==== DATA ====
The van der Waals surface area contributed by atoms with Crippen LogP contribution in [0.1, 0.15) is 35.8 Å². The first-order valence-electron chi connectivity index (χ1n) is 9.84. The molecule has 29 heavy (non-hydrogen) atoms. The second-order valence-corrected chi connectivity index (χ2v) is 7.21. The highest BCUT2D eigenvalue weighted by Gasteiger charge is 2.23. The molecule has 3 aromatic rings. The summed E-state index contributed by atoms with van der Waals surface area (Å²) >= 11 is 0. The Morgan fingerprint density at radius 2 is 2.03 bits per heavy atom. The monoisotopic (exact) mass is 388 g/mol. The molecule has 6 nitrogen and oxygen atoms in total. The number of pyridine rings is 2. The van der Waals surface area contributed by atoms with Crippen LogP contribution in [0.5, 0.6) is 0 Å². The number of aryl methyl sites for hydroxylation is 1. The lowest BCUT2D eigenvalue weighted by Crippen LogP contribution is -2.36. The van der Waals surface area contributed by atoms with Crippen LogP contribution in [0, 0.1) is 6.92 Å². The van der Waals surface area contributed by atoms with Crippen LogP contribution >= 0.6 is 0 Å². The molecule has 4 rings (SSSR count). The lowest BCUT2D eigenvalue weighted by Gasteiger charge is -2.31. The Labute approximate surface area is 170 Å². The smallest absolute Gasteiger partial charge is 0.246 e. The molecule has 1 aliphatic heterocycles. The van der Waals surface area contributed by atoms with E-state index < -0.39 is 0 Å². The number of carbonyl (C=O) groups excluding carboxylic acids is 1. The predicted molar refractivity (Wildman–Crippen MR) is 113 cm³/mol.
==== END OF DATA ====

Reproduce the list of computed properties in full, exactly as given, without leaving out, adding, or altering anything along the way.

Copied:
The van der Waals surface area contributed by atoms with Crippen LogP contribution in [0.1, 0.15) is 35.8 Å². The first-order valence-electron chi connectivity index (χ1n) is 9.84. The molecule has 29 heavy (non-hydrogen) atoms. The second-order valence-corrected chi connectivity index (χ2v) is 7.21. The highest BCUT2D eigenvalue weighted by Gasteiger charge is 2.23. The molecule has 3 aromatic rings. The summed E-state index contributed by atoms with van der Waals surface area (Å²) >= 11 is 0. The Morgan fingerprint density at radius 2 is 2.03 bits per heavy atom. The monoisotopic (exact) mass is 388 g/mol. The molecule has 6 nitrogen and oxygen atoms in total. The number of pyridine rings is 2. The van der Waals surface area contributed by atoms with Crippen LogP contribution in [0.5, 0.6) is 0 Å². The number of aryl methyl sites for hydroxylation is 1. The lowest BCUT2D eigenvalue weighted by Crippen LogP contribution is -2.36. The van der Waals surface area contributed by atoms with Crippen LogP contribution in [0, 0.1) is 6.92 Å². The van der Waals surface area contributed by atoms with Crippen LogP contribution >= 0.6 is 0 Å². The molecule has 4 rings (SSSR count). The lowest BCUT2D eigenvalue weighted by Gasteiger charge is -2.31. The Labute approximate surface area is 170 Å². The smallest absolute Gasteiger partial charge is 0.246 e. The molecule has 1 aliphatic heterocycles. The van der Waals surface area contributed by atoms with E-state index < -0.39 is 0 Å². The number of carbonyl (C=O) groups excluding carboxylic acids is 1. The predicted molar refractivity (Wildman–Crippen MR) is 113 cm³/mol.